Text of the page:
“This was a book that had to be written”

Posted: September 23, 2008 in Uncategorized

I know this post was long overdue.. My sincere apologies to readers, friends and well-wishers for the delay…  Had just been too caught up with post launch follow up and media interviews…

 

Thanks again for making the launch event on 12th September a big success. I am particularly grateful to Tom Alter who took the trouble of traveling to Delhi solely for the event. As I’ve mentioned earlier, Tom Sir’s appreciation of the book is immensely reassuring for me. I consider him one of most erudite scholars of the game and if he says, “this is a book that had to be written”, it makes me feel a lot more confident about what I’ve written.

 

Anyway, coming back to the event, the Oxford at Connaught Place is a place I’m familiar with. Roughly two years ago, I had a reading session of my first novel here. So coming back gave me a feeling of déjà vu. Of course, the situation was a lot better this time. Unlike on the previous occasion, where the responsibilities were entirely on me, this time around I had a capable team of the publishers handling the event.

 

The occasion was special in other ways too. I was excited about meeting my editor, Deepthi Talwar, who I had never met till then. (Till then I had only met Priyanka from the publishing team, who heads publicity).   I was also looking forward to meet my friend, Allan Ganguly, who has done lots to promote my books. Two of my friends from Mumbai- Ambarjeet and Kunal were luckily there too. Ambar had specially planned his trip in a way that it would coincide with the event. He came in for the launch along with his friend, Chaitali. My brother, Tanmay who works across the street joined in, along with his friend Lopa.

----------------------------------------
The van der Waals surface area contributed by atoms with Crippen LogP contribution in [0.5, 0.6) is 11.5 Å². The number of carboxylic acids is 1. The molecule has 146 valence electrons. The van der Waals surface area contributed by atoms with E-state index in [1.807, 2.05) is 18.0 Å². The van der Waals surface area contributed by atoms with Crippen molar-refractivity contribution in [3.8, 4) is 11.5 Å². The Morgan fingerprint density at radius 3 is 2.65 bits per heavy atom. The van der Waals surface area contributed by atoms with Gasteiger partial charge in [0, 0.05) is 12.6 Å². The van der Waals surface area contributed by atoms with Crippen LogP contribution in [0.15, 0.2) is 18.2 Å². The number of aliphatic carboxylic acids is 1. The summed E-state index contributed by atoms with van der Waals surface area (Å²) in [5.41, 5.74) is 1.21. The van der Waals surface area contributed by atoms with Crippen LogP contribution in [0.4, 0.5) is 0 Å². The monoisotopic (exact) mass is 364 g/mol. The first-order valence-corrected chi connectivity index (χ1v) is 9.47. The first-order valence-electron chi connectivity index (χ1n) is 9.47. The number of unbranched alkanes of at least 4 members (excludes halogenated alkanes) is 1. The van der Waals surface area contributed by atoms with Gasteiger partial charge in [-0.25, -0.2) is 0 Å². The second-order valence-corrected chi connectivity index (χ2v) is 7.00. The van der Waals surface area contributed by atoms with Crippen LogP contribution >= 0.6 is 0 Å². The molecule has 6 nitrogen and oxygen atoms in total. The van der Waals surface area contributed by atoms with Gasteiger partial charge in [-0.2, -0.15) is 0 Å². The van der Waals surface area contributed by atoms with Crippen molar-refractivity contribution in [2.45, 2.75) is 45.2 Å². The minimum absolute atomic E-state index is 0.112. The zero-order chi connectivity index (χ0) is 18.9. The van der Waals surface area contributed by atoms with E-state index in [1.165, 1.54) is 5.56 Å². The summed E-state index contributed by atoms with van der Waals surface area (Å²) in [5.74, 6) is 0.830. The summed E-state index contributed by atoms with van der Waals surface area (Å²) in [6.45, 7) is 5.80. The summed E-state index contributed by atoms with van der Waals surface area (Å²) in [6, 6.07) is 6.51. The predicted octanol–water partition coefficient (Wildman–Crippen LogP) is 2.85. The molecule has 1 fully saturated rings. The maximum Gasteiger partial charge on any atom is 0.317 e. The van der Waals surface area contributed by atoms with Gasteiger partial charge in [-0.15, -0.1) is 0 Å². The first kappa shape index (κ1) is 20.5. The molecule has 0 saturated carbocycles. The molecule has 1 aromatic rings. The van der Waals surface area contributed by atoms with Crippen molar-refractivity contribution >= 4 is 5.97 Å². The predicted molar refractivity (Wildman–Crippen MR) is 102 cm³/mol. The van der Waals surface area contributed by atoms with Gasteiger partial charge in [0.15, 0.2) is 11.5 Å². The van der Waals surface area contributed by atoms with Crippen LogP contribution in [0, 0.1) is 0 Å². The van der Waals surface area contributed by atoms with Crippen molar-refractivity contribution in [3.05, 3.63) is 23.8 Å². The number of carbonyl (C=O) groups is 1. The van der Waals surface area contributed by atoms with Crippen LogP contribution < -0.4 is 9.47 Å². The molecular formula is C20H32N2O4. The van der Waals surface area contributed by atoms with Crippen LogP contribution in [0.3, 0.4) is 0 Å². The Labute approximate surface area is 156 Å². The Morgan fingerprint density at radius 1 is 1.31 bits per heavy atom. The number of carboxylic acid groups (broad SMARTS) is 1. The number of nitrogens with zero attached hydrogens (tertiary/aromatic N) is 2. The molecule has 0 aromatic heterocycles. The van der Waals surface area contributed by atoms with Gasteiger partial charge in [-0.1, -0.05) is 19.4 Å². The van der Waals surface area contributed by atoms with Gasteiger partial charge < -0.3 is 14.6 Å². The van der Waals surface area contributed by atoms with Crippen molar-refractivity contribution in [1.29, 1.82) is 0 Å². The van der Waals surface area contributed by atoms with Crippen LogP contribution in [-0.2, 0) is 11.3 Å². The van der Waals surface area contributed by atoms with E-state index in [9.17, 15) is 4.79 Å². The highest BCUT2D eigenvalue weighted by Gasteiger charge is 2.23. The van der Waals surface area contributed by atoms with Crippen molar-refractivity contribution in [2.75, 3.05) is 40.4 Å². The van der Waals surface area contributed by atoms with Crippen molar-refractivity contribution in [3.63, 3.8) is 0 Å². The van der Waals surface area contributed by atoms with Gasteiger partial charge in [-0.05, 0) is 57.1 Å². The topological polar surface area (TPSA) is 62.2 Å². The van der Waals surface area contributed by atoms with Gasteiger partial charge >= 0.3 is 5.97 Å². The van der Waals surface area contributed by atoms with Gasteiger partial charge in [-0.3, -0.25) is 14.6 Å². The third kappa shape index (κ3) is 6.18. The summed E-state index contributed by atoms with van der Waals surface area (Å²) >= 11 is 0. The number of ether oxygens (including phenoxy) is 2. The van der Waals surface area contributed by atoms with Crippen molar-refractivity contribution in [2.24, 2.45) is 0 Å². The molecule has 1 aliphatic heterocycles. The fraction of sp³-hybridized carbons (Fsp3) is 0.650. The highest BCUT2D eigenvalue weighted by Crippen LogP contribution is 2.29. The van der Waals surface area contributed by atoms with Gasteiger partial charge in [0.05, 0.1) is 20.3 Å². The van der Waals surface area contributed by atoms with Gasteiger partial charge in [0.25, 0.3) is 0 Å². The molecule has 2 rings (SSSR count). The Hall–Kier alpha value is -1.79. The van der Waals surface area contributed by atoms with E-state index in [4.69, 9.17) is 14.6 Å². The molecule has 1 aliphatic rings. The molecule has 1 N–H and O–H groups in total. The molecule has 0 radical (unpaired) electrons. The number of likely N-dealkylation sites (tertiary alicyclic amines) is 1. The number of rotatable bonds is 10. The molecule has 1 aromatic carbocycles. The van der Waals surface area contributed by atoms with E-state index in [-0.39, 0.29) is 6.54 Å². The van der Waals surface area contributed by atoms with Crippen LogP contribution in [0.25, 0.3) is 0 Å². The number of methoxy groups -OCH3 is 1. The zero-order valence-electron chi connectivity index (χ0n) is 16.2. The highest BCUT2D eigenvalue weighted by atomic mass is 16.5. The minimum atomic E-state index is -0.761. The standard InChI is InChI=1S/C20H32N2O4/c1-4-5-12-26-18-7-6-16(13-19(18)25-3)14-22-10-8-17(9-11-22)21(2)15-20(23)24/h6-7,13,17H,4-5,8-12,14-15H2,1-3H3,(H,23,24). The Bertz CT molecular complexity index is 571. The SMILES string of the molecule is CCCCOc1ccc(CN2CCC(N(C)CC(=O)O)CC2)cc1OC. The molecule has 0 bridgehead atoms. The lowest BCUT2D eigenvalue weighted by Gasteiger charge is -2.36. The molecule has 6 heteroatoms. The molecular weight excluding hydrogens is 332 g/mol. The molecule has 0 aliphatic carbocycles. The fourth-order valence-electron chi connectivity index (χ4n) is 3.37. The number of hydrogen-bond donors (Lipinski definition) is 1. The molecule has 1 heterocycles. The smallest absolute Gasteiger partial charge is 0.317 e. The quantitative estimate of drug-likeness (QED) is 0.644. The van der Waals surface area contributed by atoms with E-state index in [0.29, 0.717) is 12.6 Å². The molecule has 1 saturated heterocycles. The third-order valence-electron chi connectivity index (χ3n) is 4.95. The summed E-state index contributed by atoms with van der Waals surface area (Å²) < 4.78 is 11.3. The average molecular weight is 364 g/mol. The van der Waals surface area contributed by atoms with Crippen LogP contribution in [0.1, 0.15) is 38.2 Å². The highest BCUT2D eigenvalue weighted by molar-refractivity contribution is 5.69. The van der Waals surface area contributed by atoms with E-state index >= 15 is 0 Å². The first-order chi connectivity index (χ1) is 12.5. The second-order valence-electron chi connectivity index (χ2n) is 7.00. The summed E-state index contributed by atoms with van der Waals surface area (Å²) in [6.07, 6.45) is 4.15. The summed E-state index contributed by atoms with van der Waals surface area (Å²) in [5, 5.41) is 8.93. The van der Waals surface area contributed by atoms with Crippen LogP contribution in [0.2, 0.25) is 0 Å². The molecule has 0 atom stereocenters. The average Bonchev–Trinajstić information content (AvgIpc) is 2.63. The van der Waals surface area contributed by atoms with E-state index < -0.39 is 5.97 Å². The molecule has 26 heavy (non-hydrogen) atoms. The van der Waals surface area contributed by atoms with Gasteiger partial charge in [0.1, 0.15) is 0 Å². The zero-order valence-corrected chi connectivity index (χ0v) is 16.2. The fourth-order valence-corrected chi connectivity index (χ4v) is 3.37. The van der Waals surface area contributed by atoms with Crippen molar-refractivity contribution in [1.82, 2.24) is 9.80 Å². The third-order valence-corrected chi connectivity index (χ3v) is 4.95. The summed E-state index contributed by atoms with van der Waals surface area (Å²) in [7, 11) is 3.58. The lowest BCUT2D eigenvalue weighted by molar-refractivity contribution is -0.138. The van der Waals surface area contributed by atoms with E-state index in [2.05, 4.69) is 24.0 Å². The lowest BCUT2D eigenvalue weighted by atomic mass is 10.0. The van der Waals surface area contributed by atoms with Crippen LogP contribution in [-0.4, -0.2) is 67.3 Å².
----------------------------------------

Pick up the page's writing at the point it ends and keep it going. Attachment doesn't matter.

The event began with Tom Sir and me unveiling the book, followed by him reading a portion from the book. As I gazed through the gathering, it was pleasing sight for me to see a lot many familiar faces. My old friend from NIA days, Protiqe Mozoomdar was present, along with his wife, Shweta. Beedisha, another friend from NIA days, with whom I had not been in touch for nearly a decade, was kind enough to join in too. Jatin Khosla, another old friend from my Delhi days, who has always been there for me, was expectedly present too.

 

Among the others who I wish to thank for their presence are veteran sports journalists, G. Rajaram and Advaita Kala. Raj is one of the humblest and ever-so-helpful souls I have met. He had ideated with me on some of the issues dwelt upon in the book. Advaita has been a good friend for more than a year now. We’d been exchanging notes over chats and I had been looking forward to meeting her.

 

Tom Sir’s knowledge of the game was undoubtedly handy. He shared a particularly interesting anecdote that involved Sir Don Bradman’s perception of the significance of those 22 Yards of the cricket pitch.

 

The event was expectedly followed with interviews with the media. Much after the crowd and the media had left, Tom sir, Rajaram, N.P. Singh, Allan and myself hung on, discussing myriad aspects of cricket- from match-fixing to parents’ attitude towards their kid choosing cricket as career.